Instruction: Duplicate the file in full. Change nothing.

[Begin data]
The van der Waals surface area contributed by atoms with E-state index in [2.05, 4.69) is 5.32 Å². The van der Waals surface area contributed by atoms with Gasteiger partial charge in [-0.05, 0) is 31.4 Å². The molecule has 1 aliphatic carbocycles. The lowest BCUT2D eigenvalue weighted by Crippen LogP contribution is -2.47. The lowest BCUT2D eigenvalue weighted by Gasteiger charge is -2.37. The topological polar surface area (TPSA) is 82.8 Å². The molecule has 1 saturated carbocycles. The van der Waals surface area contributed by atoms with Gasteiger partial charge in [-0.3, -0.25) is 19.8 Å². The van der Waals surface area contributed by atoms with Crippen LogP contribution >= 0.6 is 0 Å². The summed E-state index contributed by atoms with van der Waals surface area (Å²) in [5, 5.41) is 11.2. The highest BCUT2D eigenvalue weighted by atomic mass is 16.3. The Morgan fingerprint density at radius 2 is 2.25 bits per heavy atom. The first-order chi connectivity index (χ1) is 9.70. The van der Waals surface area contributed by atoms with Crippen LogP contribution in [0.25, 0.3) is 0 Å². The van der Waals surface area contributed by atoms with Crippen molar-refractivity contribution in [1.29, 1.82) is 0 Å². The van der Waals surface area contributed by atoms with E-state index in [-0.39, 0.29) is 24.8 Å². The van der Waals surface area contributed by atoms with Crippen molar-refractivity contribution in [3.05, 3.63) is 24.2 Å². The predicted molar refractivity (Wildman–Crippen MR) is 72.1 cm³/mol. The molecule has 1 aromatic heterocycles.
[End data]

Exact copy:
The van der Waals surface area contributed by atoms with E-state index in [2.05, 4.69) is 5.32 Å². The van der Waals surface area contributed by atoms with Gasteiger partial charge in [-0.05, 0) is 31.4 Å². The molecule has 1 aliphatic carbocycles. The lowest BCUT2D eigenvalue weighted by Crippen LogP contribution is -2.47. The lowest BCUT2D eigenvalue weighted by Gasteiger charge is -2.37. The topological polar surface area (TPSA) is 82.8 Å². The molecule has 1 saturated carbocycles. The van der Waals surface area contributed by atoms with Gasteiger partial charge in [-0.3, -0.25) is 19.8 Å². The van der Waals surface area contributed by atoms with Crippen LogP contribution >= 0.6 is 0 Å². The summed E-state index contributed by atoms with van der Waals surface area (Å²) in [5, 5.41) is 11.2. The highest BCUT2D eigenvalue weighted by atomic mass is 16.3. The Morgan fingerprint density at radius 2 is 2.25 bits per heavy atom. The first-order chi connectivity index (χ1) is 9.70. The van der Waals surface area contributed by atoms with Crippen LogP contribution in [0.25, 0.3) is 0 Å². The van der Waals surface area contributed by atoms with Crippen molar-refractivity contribution in [1.29, 1.82) is 0 Å². The van der Waals surface area contributed by atoms with E-state index in [-0.39, 0.29) is 24.8 Å². The van der Waals surface area contributed by atoms with Crippen molar-refractivity contribution in [3.05, 3.63) is 24.2 Å². The predicted molar refractivity (Wildman–Crippen MR) is 72.1 cm³/mol. The molecule has 1 aromatic heterocycles.